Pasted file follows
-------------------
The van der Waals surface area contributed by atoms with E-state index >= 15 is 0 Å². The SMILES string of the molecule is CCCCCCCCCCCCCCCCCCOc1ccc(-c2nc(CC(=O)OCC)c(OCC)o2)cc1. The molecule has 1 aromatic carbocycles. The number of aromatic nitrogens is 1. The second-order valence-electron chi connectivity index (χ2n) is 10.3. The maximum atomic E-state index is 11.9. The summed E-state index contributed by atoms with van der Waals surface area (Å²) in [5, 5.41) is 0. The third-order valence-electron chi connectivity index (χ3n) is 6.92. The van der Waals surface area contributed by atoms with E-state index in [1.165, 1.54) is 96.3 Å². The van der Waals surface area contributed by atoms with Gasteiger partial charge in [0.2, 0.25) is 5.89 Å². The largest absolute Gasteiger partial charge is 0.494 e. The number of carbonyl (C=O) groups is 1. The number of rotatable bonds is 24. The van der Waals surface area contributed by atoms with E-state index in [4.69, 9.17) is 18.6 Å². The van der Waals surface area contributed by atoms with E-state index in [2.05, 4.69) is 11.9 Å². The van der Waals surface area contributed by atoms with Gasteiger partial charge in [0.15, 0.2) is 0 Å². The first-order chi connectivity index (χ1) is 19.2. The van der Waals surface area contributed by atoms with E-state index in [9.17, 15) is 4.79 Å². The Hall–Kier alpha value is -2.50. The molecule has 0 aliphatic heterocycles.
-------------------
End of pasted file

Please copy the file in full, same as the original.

The van der Waals surface area contributed by atoms with E-state index >= 15 is 0 Å². The SMILES string of the molecule is CCCCCCCCCCCCCCCCCCOc1ccc(-c2nc(CC(=O)OCC)c(OCC)o2)cc1. The molecule has 1 aromatic carbocycles. The number of aromatic nitrogens is 1. The second-order valence-electron chi connectivity index (χ2n) is 10.3. The maximum atomic E-state index is 11.9. The summed E-state index contributed by atoms with van der Waals surface area (Å²) in [5, 5.41) is 0. The third-order valence-electron chi connectivity index (χ3n) is 6.92. The van der Waals surface area contributed by atoms with E-state index in [1.165, 1.54) is 96.3 Å². The van der Waals surface area contributed by atoms with Gasteiger partial charge in [0.2, 0.25) is 5.89 Å². The largest absolute Gasteiger partial charge is 0.494 e. The number of carbonyl (C=O) groups is 1. The number of rotatable bonds is 24. The van der Waals surface area contributed by atoms with E-state index in [4.69, 9.17) is 18.6 Å². The van der Waals surface area contributed by atoms with E-state index in [2.05, 4.69) is 11.9 Å². The van der Waals surface area contributed by atoms with Gasteiger partial charge in [0.15, 0.2) is 0 Å². The first-order chi connectivity index (χ1) is 19.2. The van der Waals surface area contributed by atoms with E-state index in [9.17, 15) is 4.79 Å². The Hall–Kier alpha value is -2.50. The molecule has 0 aliphatic heterocycles.